B; Ernest Baldwin

Ernest Baldwin

With more than sixty years passing since he last wrestled professionally most memories of Ernest Baldwin are of later roles as referee and Master of Ceremonies. To be honest when we watched him as one of the ring's officials it was hard to believe that we were witnessing a former heavyweight champion. It wasn't just his portly stature but a manner that seemed unassuming and gentle.  As a referee he moved around the ring with a speed that belied his  stature, and as an MC he had a "lived in" look of a man we knew we could trust. We rather liked Ernest.

Ernest Baldwin was born in Morley, Yorkshire on 4th December, 1917. Ernest was just three years old when another Morley resident, Henry Inman, represented Britain in the 1920 Olympic Games in Antwerp. A few years later Ernest turned up at Henry Inman's gym and started to learn how to wrestle. 

Four years amateur wrestling under Inman's tutelage led to a professional debut. The earliest documented match we have found was in November, 1940, though we understand he had turned pro the previous year. At the time Ernest was working as a glass blower, a reserved occupation, which meant he was able to continue wrestling part time during the Second World War.  In January, 1944, Norman Morrell staged a British Heavyweight Championship tournament in Blackburn. Ernest lost out to Bert Assirati in the tournament's final.  By the end of 1945 Ernest was receiving regular bookings and soon after the end of the war gave up his day job and wrestled full time. 

Championship success came on 3rd November, 1951 when Ernest beat Dave Armstrong in Middlesbrough to be crowned the first Admiral Lord Mount Evans heavyweight champion. He made his first defence just seven days later,  disposing of George Clark in Newcastle. Armstrong had his first opportunity to take the belt from Ernest on 26th January, 1952, when Norman Morrell matched the two men in Armstrong's local St James Hall, Newcastle. Some sources incorrectly cite this as the night Baldwin won the belt, but he was actually making a defence, and knocked out the challenger. For two years Ernest frequently defended his championship against challengers The Farmer, Robert McDonald, Vic Hessle, Sandy Orford, Pat O'Reilly, Norman Walsh, Derek Oldham and finally dropping the belt to Alf Rawlings at Newcastle on 18th July, 1953. The belt was back around Ernest's waist on 22nd August when he defeated Dai Sullivan, who had taken the title from Rawlings.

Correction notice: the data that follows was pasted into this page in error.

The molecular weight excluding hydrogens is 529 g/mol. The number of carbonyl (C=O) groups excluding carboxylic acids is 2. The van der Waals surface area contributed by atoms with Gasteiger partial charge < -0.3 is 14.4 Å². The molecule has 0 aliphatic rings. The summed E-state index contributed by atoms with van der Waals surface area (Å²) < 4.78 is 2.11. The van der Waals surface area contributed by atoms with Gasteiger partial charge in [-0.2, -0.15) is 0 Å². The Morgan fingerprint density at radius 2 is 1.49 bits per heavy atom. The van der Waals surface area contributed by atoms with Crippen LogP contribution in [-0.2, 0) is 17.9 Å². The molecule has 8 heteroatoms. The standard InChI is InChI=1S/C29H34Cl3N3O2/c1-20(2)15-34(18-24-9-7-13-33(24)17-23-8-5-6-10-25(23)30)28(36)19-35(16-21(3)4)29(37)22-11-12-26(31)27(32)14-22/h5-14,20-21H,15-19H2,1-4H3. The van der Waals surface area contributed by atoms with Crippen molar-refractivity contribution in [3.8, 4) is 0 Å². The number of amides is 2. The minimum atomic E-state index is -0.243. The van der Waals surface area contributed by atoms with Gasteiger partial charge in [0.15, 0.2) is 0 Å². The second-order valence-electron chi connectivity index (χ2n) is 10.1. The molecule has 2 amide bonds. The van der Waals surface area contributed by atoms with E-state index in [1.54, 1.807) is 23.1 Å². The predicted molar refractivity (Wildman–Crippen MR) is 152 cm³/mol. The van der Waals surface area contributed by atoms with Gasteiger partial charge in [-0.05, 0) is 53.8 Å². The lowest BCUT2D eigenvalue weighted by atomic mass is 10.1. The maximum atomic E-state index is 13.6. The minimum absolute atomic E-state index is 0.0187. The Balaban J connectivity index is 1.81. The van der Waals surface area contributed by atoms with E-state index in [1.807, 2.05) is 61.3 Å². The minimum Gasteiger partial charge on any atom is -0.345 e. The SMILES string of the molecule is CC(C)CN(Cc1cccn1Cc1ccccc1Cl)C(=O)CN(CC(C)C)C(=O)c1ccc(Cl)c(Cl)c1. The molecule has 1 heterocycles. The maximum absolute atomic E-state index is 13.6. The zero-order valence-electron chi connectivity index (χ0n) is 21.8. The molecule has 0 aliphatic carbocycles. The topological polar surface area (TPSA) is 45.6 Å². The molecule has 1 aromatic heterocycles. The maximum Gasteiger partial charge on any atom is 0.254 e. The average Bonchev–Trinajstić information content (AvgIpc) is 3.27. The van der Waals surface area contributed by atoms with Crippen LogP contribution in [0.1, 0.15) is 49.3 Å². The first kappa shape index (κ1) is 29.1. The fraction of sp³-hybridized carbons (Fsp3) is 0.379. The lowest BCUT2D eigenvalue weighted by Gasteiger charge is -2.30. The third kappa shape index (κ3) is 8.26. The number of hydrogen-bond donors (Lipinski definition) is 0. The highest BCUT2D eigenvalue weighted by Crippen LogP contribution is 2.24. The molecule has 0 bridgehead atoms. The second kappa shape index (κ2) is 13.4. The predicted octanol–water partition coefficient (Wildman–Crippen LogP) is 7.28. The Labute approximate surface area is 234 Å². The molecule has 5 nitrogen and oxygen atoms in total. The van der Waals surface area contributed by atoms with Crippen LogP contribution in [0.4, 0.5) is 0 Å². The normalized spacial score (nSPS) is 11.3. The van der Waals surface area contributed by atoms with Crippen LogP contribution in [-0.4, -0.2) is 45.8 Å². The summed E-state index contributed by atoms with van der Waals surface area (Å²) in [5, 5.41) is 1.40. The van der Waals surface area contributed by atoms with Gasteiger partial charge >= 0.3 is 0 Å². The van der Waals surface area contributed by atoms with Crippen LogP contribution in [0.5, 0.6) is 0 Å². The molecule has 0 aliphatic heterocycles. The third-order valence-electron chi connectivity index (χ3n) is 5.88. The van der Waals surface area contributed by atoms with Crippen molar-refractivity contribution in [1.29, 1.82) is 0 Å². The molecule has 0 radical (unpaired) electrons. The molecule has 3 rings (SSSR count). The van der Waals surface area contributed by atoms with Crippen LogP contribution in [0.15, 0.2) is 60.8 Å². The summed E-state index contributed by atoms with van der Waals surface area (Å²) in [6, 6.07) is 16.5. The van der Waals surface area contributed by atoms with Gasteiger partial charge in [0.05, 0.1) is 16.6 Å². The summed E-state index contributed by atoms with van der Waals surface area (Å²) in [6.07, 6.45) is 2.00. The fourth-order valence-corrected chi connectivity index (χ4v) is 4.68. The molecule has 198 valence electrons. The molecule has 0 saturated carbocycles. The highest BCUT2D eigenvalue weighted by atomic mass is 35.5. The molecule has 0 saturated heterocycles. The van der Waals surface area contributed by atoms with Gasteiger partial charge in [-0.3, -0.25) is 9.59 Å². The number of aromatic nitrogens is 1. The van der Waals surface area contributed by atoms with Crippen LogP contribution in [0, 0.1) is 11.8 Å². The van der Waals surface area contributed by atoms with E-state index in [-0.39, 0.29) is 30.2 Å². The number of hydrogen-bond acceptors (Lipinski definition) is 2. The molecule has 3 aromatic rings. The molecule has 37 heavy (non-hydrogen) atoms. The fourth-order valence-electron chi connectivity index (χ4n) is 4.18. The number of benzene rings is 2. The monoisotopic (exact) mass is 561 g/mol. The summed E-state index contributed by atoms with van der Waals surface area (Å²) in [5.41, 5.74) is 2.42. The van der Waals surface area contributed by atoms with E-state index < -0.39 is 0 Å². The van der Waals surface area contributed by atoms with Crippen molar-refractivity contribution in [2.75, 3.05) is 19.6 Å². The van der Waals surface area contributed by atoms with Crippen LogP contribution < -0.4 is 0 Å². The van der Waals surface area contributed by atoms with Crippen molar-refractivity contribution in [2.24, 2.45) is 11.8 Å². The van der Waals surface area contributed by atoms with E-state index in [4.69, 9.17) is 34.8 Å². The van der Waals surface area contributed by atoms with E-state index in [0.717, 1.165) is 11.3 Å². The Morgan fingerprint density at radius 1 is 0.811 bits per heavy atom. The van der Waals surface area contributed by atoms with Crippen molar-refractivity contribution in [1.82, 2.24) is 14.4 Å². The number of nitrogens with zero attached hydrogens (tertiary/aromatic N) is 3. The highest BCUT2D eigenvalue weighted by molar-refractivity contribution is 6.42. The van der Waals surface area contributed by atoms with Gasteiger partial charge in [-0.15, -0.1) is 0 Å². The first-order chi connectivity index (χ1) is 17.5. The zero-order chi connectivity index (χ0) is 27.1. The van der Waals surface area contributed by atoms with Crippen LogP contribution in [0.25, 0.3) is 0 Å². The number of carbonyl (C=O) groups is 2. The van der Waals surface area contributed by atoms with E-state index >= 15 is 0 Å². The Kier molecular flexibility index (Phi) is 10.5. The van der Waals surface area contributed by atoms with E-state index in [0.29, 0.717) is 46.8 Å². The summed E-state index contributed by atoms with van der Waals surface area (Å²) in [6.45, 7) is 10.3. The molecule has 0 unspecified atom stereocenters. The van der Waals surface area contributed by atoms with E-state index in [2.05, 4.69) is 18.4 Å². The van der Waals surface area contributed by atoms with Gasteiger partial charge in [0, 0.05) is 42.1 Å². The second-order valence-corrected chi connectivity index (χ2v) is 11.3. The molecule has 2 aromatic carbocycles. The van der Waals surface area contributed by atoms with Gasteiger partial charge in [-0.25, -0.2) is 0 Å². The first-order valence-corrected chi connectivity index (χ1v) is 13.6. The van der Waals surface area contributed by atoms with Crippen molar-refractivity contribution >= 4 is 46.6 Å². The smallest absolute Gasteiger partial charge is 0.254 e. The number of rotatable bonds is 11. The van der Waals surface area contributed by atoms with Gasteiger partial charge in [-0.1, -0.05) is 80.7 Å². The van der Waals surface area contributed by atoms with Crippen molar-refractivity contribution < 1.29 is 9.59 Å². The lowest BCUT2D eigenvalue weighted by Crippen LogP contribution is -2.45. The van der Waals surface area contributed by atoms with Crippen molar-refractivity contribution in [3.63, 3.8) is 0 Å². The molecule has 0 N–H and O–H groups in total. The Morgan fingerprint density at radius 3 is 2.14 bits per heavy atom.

The belt was passed around the top heavyweights during the 1950s but seemingly always found its way back to Ernest who was champion on no fewer than five occasions. He won the title for the last time on 6th November, 1959 by defeating Billy Joyce, and lost to Joyce again the following month. 

Ernest Baldwin was certainly one of the finest heavyweights of the 1950s. It goes without saying that he beat all the other top British heavyweights and  also wrestled top overseas stars that included Dara Singh and Lou Thesz.

The end came all too suddenly and abruptly. On 6th May, 1961, he was wrestling Billy Joyce in Newcastle. When Joyce threw Ernest at the ropes he slipped and fell awkwardly through the ropes, resulting in a broken leg. Although he planned to return to the ring that was the end of Ernest's wrestling career, other than a 1963 challenge match against Leon Arras.

It wasn't of course, Ernest's retirement from wrestling as he continued into the 1970s as one of the country's best referees and Master of Ceremonies.

Ernest Baldwin died in 1988.